See Canary Wharf in your bikini

One of the things I love about London is how entrepreneurial people are and the surprises a visit can bring. At Canary Wharf for example, you can see floating hot tubs.

Hot Tub Skunas is the name of the company that rents them. They are electrically powered and the water is warmed by a wood fire to stay at lovely and warm. Its perfect for a British summer like the one we are having this year. All the photos here were taken in late May and look at the colour of the sky!

In case you are wondering, the couple here said yes when I asked if I could post the picture on my blog and Instagram account.

The boats are based at West India Quay. They are more or less in front of the Museum of London Docklands.  The museum is housed in an old sugar warehouse and is a must if you want to understand the old and new of Canary Wharf.

More about West India Quay

Canary Wharf is part of the dock area built by the West India Company. It was founded in 1600 to trade between the West Indies and Britain. The first ever London dock was built by them here in 1802. Before that ships could not moor next to the river bank because at low tide they would be beached. The docks enclose water using lock-gates so the ships could moor right next to the quay. It meant goods could be loaded and unloaded 24/7.

Warehouses lined the quay. Some have been saved as a reminder of the past. The Museum of London Docklands is housed in one of them.

The West India Company had strong links to the slave trade and a statue that used to be here of Robert Milligan was taken down in June 2020 for that reason.

Robert Milligan (1746-1809) was a businessman and a prime mover in getting government permission to build the docks. A 21-year monopoly for the import of sugar, coffee and rum was negotiated to compensate the West India Company for its investment. The statue was erected by fellow members of the Company in gratitude. But Milligan had made his fortune by enslaving Africans, first as a slave trader and then from a sugar plantation he owned in Jamaica where he had 526 enslaved people.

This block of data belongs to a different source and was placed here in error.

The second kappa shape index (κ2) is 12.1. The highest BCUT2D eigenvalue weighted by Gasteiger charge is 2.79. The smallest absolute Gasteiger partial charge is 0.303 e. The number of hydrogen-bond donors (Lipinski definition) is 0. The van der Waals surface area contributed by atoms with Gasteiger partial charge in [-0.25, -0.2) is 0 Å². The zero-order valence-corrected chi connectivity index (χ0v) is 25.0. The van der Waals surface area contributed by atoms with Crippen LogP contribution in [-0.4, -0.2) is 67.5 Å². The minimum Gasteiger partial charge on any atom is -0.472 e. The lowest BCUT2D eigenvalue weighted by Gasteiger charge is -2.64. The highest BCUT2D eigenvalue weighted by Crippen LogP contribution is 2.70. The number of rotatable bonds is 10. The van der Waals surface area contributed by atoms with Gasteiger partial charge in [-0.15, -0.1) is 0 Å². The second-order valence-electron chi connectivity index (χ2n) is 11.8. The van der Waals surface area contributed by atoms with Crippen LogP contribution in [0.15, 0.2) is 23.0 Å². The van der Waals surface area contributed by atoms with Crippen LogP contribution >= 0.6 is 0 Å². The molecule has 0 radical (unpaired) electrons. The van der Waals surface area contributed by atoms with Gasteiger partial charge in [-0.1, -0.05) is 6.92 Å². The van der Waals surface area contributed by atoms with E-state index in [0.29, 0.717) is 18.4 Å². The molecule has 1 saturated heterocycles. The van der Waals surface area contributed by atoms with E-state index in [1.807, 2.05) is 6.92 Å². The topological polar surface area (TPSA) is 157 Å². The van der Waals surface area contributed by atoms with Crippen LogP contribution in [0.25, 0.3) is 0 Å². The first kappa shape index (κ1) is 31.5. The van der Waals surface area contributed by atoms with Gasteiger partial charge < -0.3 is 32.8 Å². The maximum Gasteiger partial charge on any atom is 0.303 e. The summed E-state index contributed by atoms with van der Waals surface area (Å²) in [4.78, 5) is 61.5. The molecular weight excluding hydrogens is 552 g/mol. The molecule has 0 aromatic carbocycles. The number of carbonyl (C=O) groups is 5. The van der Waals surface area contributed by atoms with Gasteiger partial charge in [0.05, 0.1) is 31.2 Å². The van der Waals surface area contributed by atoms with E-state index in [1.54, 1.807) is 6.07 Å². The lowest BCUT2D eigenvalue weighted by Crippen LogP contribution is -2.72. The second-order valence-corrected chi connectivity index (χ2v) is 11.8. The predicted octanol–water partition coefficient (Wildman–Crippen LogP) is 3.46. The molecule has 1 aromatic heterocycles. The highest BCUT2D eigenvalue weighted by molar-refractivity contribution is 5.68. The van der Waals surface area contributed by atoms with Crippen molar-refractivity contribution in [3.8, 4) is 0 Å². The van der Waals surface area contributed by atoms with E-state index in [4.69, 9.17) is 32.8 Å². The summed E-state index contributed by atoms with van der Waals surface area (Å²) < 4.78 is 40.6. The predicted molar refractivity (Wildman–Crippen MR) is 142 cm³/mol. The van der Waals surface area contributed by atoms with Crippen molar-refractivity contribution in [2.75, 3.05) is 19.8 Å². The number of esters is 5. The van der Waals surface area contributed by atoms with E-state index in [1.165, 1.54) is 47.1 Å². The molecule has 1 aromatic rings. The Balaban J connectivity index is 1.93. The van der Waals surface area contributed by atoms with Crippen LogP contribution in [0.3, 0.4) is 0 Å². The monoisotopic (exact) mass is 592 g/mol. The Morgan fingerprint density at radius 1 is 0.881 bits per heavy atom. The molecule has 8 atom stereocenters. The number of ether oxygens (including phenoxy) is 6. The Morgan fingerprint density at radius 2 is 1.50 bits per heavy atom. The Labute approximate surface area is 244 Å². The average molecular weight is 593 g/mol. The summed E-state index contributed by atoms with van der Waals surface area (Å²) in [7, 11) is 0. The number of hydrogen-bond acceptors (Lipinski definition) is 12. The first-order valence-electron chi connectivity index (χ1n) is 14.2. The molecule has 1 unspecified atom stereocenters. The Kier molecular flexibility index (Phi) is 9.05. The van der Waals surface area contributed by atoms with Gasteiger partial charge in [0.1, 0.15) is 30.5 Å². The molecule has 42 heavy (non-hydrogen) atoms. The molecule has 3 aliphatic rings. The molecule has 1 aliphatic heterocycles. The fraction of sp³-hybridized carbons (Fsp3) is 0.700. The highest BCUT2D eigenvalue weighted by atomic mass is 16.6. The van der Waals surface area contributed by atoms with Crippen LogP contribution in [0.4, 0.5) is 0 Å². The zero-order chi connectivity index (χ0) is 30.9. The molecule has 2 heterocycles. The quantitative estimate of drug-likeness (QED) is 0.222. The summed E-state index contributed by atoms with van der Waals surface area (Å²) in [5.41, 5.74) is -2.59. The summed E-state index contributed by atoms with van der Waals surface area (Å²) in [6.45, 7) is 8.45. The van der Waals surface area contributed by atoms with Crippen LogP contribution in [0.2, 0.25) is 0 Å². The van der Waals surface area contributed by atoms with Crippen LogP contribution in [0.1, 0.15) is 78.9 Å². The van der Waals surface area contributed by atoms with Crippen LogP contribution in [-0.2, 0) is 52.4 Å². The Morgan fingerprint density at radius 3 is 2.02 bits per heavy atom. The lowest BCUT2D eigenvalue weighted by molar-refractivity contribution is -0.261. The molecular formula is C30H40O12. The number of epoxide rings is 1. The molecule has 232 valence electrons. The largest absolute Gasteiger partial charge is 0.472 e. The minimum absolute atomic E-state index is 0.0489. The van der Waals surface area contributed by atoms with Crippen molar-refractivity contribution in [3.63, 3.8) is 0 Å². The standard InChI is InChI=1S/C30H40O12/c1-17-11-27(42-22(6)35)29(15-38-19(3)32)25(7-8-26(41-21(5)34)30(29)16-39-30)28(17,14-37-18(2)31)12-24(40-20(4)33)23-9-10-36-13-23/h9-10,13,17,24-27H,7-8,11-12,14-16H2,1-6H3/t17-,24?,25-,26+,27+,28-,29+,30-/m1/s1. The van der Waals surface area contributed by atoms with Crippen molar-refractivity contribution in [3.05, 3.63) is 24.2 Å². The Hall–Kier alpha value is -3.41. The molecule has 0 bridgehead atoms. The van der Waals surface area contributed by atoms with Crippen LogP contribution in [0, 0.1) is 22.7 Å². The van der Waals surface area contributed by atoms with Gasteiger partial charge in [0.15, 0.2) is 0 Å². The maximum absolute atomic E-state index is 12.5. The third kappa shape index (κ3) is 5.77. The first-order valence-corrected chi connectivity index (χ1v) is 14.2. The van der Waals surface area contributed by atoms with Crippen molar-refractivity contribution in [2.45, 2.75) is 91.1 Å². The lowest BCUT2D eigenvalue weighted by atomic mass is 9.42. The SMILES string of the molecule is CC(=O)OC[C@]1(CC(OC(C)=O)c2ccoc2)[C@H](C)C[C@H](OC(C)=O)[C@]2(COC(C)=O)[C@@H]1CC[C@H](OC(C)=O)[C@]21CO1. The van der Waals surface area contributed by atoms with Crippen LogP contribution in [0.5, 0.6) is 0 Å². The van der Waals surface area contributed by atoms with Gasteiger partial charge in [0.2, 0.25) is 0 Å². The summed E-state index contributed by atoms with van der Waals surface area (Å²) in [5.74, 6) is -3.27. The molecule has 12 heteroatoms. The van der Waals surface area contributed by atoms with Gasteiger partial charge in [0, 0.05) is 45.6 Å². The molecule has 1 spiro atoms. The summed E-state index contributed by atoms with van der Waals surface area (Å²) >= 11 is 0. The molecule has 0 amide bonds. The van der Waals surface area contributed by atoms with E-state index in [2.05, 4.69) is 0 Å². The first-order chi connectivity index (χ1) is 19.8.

The move to high rise, high tech

The London docks began to close down in 1965. There were many reasons but the main one was that container ships made the small quays such those at Canary Wharf obsolete. The loss of work was catastrophic and in 1982 the British government created an Enterprise Zone here to try to encourage a new type of industry.

At first it was a failure with industries that were too small to replace the dock work that had been lost. Then the building of high tech, high rise office space began but the development company, Olympia and York, went bankrupt. The British government had to provide a bailout. It worked. Canary Wharf became a thriving financial district. Island skyscrapers have been built using caissons in what had been dock basin.

Top tips on things to see and do in Canary Wharf

As well as the Museum in London Docklands and the troglodyte city of shops that are underneath the skyscrapers there are some architectural gems. Two are transport hubs.

The first is the Jubilee Line station by Norman Foster. It was opened 1999 and is 78 ft deep (24 m). The other is the Crossrail station, also by Norman Foster.

Crossrail is a new underground line that will slash the time it takes to cross London east to west. The journey time from Heathrow to Canary Wharf will be 40 minutes. At the moment there is no direct train and the tube plus Heathrow Express takes 1 hour 5 minutes.

The project is years behind schedule. The line was due to open in 2018 but that has been pushed back to 2022 although some of the trains are already running on existing lines.

The line’s Canary Wharf station building is open. It incorporates a wonderful rooftop tropical garden designed by Gillespies. They have designed gardens at many other modern sites. In London for example, for Google’s headquarters at Kings Cross and the Sky Garden of the Walkie Talkie building.

The station building also has shops and restaurants. I like the Big Easy because it has live music. Its feel is casual as the name implies.

If you like your live music in sophisticated surroundings then Boisdale is the place to go. It is in a different part of Canary Wharf. Another thing I like about both venues is how welcoming the staff are.   

You see modern art all over Canary Wharf. Close to the Crossrail station is a the Adams Plaza Bridge, a tunnel leading to other streets in the complex. The tunnel features work by the artist Camille Walala. She was born in France and lives in East London. She is known for her use of bold colour and geometric shapes. For those who know London’s Southbank you will have seen her work on the ground at road crossings there.

For information on Hot Tub Skuna see Skuna Boats | Floating Experiences in London

For more about Gillespies projects see Home – Gillespies

CONTACT ME to book a walking tour and learn more about Canary Wharf

About the author: Gail Jones

Tourist Guide

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